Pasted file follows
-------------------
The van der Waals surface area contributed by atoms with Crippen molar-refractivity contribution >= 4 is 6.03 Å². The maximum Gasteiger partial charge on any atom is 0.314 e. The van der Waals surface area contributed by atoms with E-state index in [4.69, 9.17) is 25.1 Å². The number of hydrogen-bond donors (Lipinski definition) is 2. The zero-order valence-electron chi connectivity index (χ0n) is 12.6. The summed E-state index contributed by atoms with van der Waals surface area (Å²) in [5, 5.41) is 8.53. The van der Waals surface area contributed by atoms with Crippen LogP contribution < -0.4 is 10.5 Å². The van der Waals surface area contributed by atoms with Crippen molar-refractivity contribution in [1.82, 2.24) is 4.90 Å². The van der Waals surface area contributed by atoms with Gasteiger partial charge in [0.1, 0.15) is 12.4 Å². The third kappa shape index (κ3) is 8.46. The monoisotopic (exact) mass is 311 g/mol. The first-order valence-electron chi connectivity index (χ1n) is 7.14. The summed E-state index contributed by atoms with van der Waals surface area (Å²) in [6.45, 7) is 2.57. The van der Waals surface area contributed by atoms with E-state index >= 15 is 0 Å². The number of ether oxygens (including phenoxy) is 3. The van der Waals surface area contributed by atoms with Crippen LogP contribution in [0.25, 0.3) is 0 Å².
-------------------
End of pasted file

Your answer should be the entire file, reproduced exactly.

The van der Waals surface area contributed by atoms with Crippen molar-refractivity contribution >= 4 is 6.03 Å². The maximum Gasteiger partial charge on any atom is 0.314 e. The van der Waals surface area contributed by atoms with E-state index in [4.69, 9.17) is 25.1 Å². The number of hydrogen-bond donors (Lipinski definition) is 2. The zero-order valence-electron chi connectivity index (χ0n) is 12.6. The summed E-state index contributed by atoms with van der Waals surface area (Å²) in [5, 5.41) is 8.53. The van der Waals surface area contributed by atoms with Crippen LogP contribution < -0.4 is 10.5 Å². The van der Waals surface area contributed by atoms with Crippen molar-refractivity contribution in [1.82, 2.24) is 4.90 Å². The van der Waals surface area contributed by atoms with Gasteiger partial charge in [0.1, 0.15) is 12.4 Å². The third kappa shape index (κ3) is 8.46. The monoisotopic (exact) mass is 311 g/mol. The first-order valence-electron chi connectivity index (χ1n) is 7.14. The summed E-state index contributed by atoms with van der Waals surface area (Å²) in [6.45, 7) is 2.57. The van der Waals surface area contributed by atoms with E-state index >= 15 is 0 Å². The number of ether oxygens (including phenoxy) is 3. The van der Waals surface area contributed by atoms with Crippen LogP contribution in [0.25, 0.3) is 0 Å².